Advent comes from the words “ad” meaning to, and “venire” which means to come. It’s the wait for something better. It’s the hope that the future will be brighter. It’s the admission that things are not so good in the present.
Christmas eve is my favorite day of the year. It’s also the saddest day for me. And it’s my birthday. This day, a day of dichotomies and contradictions is joyful in its anticipation and longing in its regret. It’s always been this way for me—even when I was child. There would come a time, every 24th, that I would sneak away to be by myself and, although I wouldn’t have called it this, mourn. My favorite Christmas carols are in the minor key like “O Come O Come Emmanuel” and “In the Bleak Midwinter.” Weirdly, the strange dissonance between sadness and joy is always why I have loved Christmas so much. It is the fullness of time, the absolute ripest that everything can be—it hurts because it’s so loud. It’s painful because it’s too damn quiet. It feels like the year is balanced on the point of a very sharp needle.
For me, the story is about a woman. Maybe more of a girl—maybe 15. She’s alone and scared. With someone who is reluctant to be with her. She is pregnant and on a very long trip. She goes to a town where there is no place for her. She has no money, no cultural currency as an unmarried pregnant woman, she has no place in a society where woman are outright commodities. She is burdened and heavy and sad. This is a story about refugees. About people without recourse. I think of her starting her labor without anyone there to tell her what to expect. No midwife to hold her hand and stick fists in her lower back as she went through transition. The man with her wasn’t a farmer—wouldn’t have been experienced with birth. This was before the time of husbands as partners. He wouldn’t have been there to help. This is the story of a woman who is alone, unattended to. She doesn’t merit any attention from anyone. At least not anyone who matters.
In Dickens’ A Christmas Carol, we meet the Cratchitt family. A cheerful and hopelessly poor family, trying their best to deny their son’s degenerative illness. During his time with the Ghost of Christmas Present, Ebenezer Scrooge asks that Tiny Tim be spared from his impending death and the Ghost reminds him of his own words, “Well if he would die, he’d better do it, and decrease the surplus population.” That term “the surplus population” is especially powerful for me. Because this is what the Christmas season is guilty of—branding some as surplus, as leftovers. We miss the people who cease to have meaning for us and they become superfluous—extra humans. This is the mindset that sends people to their deaths in wars no one understands. This is the view that enables us to criticize the clothes of someone using food stamps. This is the idea behind the Ayn Rand adaptation of life into two classes; the makers and the takers.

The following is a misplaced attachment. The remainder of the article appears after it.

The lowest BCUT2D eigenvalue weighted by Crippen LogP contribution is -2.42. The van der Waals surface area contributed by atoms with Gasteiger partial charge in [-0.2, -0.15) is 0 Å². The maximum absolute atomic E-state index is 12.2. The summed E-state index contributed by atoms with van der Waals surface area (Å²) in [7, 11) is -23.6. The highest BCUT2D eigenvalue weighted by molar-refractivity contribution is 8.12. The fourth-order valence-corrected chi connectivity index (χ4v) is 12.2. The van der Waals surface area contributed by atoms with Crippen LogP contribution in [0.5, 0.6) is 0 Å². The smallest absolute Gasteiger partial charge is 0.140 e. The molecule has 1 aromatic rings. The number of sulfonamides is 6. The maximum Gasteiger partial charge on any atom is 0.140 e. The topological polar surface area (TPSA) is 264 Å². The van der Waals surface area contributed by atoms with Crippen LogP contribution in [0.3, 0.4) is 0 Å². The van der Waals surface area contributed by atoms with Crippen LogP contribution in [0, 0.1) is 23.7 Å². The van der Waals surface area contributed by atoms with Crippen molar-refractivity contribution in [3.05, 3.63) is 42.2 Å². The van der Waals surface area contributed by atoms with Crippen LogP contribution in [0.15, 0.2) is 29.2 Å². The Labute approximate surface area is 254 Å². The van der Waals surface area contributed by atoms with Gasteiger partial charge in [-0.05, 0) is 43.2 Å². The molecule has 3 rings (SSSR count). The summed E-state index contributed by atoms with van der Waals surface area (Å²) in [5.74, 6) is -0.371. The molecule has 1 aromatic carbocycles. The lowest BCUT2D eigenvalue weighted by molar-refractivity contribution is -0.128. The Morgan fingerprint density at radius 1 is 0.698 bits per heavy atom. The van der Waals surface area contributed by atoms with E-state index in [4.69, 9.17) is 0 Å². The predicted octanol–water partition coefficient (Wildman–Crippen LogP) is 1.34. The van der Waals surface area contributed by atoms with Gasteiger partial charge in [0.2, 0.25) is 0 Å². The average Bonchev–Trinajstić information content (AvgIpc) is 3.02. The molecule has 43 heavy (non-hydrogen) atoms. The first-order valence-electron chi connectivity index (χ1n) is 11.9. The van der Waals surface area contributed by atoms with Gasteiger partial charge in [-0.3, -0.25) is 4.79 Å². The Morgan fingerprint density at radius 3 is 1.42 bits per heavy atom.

It’s not just Dickens or the writers of the original Christmas story that understand that Christmas is a time of social reflection, there’s a reason why Abolitionists penned the verses to Christmas songs as treatises against the ill-treatment and systemized torture of enslaved people. In the song, “O Holy Night” the third verse is: Truly He taught us to love one another; His law is Love and His gospel is Peace; Chains shall he break, for the slave is our brother, And in his name all oppression shall cease.
For every Hallmark and Lifetime movie that espouses the true meaning of Christmas as being together with people you love—there’s a hymn written by someone crying out against the misfortune of society’s least cared for. For those hymn writers, for the intellectual trying to understand the cultural implications of the Christmas mythos, the true meaning is remembering that Christ the baby is born as a refugee and is celebrated in those first days solely by the poor and the powerless. Whether or not you believe in the story or mythos of the first Christmas, whether or not it holds any holiness or reverence for you, it remains culturally important to explore the hidden text as we celebrate the brightest, loudest, and most spend-y of all the holidays.